The aim of this study was to reveal cortical areas that may contribute to the movement difficulties seen in children with Developmental Coordination Disorder (DCD). Specifically, we hypothesized that there may be a deficit in the mirror neuron system (MNS), a neural system that responds to both performed and observed actions. Using functional MRI, 14 boys with DCD (x¯=10.08 years±1.31, range=7.83-11.58 years) and 12 typically developing controls (x¯=10.10 years±1.15, range=8.33-12.00 years) were scanned observing, executing and imitating a finger sequencing task using their right hand. Cortical activations of mirror neuron regions, including posterior inferior frontal gyrus (IFG), ventral premotor cortex, anterior inferior parietal lobule and superior temporal sulcus were examined. Children with DCD had decreased cortical activation mirror neuron related regions, including the precentral gyrus and IFG, as well as in the posterior cingulate and precuneus complex when observing the sequencing task. Region of interest analysis revealed lower activation in the pars opercularis, a primary MNS region, during imitation in the DCD group compared to controls. These findings provide some preliminary evidence to support a possible MNS dysfunction in children with DCD.


Hua J, Gu G, Zhu Q, Wo D, Liu M, Liu JQ, Mao J, Duan T. The reliability and validity of the Developmental Coordination Disorder Questionnaire'07 for children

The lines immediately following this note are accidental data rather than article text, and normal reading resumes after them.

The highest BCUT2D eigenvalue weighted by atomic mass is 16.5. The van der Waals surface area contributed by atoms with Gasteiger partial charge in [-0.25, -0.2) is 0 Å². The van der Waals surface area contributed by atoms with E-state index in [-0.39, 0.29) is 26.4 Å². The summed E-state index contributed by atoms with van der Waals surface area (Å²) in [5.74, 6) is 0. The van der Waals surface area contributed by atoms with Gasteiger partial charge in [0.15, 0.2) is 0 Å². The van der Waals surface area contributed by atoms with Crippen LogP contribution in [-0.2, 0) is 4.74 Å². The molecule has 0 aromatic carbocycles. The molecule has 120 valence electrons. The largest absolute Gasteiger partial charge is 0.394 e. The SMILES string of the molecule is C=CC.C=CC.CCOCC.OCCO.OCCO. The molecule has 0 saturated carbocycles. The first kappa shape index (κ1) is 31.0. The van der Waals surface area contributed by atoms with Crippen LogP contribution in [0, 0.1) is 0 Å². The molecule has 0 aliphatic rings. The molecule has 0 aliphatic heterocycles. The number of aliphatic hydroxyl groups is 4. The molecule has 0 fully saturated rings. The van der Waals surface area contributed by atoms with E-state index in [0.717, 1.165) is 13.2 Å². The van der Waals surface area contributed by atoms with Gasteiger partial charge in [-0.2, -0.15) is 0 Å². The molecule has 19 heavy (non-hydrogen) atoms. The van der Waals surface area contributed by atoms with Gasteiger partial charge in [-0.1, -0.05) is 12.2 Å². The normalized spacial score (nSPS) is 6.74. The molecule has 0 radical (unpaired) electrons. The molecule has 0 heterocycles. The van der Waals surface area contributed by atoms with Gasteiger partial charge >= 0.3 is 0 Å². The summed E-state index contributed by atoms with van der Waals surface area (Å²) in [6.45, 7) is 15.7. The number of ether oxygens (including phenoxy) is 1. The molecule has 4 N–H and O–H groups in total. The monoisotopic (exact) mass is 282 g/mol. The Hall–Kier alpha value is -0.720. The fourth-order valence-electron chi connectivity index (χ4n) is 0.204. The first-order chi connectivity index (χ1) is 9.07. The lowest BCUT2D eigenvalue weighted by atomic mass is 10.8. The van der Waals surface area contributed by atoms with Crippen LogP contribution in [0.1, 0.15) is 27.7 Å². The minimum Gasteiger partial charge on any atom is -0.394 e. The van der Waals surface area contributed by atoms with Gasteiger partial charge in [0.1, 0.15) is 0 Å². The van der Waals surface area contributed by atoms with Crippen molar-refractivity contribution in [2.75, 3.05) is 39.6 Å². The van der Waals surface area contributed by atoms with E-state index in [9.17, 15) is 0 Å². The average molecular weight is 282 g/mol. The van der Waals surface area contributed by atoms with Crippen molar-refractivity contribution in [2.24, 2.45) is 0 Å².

aged 4-6 years in mainland China.
Res Dev Disabil. 2015 Dec;47:405-15. doi: 10.1016/j.ridd.2015.10.006. Epub 2015 Oct 27. PubMed PMID: 26513741.

An effective population-based screening tool is needed to identify possible cases of DevelopmentalCoordination Disorder (DCD) among preschool children in mainland China. We examined the psychometric properties of the DCD questionnaire'07 (DCDQ'07) in Chinese children aged 4-6. A total of 3316 children from 10 nursery schools were involved in the study. Internal consistency and test-retest reliability of the DCDQ'07 were estimated using Cronbach's alpha, item-total correlation and intraclass correlation co-efficient (ICC). The construct validity was evaluated using the exploratory and confirmatory factor analysis. Receiver operating characteristic (ROC) analysis was used to measure the accuracy of the DCDQ'07. The results showed that both internal consistency (Cronbach's alpha value of all items were above 0.85) and test-retest reliability (ICCs of 13 items and subscales were above 0.9) were excellent. Confirmatory factor analysis showed that each goodness-of-fit indices of the 3-factor model was above 0.9, indicating a satisfactory fit of the data to the model. Area under the ROC curve was comparatively small (0.641). With the exception of construct validity in younger children (4 years old) and discriminative validity, the Chinese version of the DCDQ'07 achieves satisfactory reliability and construct validity in mainland China. Nevertheless, the questionnaire should be not used in younger children, and further studies are needed to explore the use of Little DCD-Q in Chinese preschool children.